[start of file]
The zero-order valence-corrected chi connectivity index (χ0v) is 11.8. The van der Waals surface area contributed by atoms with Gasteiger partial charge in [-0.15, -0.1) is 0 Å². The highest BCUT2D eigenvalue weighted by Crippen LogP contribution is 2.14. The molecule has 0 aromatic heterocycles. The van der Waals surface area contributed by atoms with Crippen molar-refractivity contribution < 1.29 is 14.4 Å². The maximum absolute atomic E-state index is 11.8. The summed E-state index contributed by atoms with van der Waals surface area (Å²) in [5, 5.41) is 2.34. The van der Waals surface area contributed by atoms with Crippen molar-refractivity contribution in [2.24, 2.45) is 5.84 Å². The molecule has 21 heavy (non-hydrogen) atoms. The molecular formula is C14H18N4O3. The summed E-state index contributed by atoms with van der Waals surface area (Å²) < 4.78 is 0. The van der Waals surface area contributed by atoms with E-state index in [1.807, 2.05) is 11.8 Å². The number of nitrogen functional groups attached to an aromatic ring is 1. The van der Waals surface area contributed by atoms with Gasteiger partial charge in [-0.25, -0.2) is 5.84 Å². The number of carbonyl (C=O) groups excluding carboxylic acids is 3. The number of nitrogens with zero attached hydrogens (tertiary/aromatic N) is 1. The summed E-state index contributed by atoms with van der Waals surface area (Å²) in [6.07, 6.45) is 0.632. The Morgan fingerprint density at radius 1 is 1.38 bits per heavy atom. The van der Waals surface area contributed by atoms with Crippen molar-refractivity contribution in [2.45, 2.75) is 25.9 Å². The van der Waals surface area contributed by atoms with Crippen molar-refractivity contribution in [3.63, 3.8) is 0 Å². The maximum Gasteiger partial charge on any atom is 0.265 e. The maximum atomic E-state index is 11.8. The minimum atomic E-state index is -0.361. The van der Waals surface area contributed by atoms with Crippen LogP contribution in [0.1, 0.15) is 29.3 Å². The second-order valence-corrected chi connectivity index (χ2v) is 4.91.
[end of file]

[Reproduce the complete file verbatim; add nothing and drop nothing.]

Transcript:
The zero-order valence-corrected chi connectivity index (χ0v) is 11.8. The van der Waals surface area contributed by atoms with Gasteiger partial charge in [-0.15, -0.1) is 0 Å². The highest BCUT2D eigenvalue weighted by Crippen LogP contribution is 2.14. The molecule has 0 aromatic heterocycles. The van der Waals surface area contributed by atoms with Crippen molar-refractivity contribution < 1.29 is 14.4 Å². The maximum absolute atomic E-state index is 11.8. The summed E-state index contributed by atoms with van der Waals surface area (Å²) in [5, 5.41) is 2.34. The van der Waals surface area contributed by atoms with Crippen molar-refractivity contribution in [2.24, 2.45) is 5.84 Å². The molecule has 21 heavy (non-hydrogen) atoms. The molecular formula is C14H18N4O3. The summed E-state index contributed by atoms with van der Waals surface area (Å²) < 4.78 is 0. The van der Waals surface area contributed by atoms with E-state index in [1.807, 2.05) is 11.8 Å². The number of nitrogen functional groups attached to an aromatic ring is 1. The van der Waals surface area contributed by atoms with Gasteiger partial charge in [-0.25, -0.2) is 5.84 Å². The number of carbonyl (C=O) groups excluding carboxylic acids is 3. The number of nitrogens with zero attached hydrogens (tertiary/aromatic N) is 1. The summed E-state index contributed by atoms with van der Waals surface area (Å²) in [6.07, 6.45) is 0.632. The Morgan fingerprint density at radius 1 is 1.38 bits per heavy atom. The van der Waals surface area contributed by atoms with Crippen molar-refractivity contribution in [2.45, 2.75) is 25.9 Å². The van der Waals surface area contributed by atoms with Crippen molar-refractivity contribution in [3.63, 3.8) is 0 Å². The maximum Gasteiger partial charge on any atom is 0.265 e. The maximum atomic E-state index is 11.8. The minimum atomic E-state index is -0.361. The van der Waals surface area contributed by atoms with Crippen LogP contribution in [0.1, 0.15) is 29.3 Å². The second-order valence-corrected chi connectivity index (χ2v) is 4.91.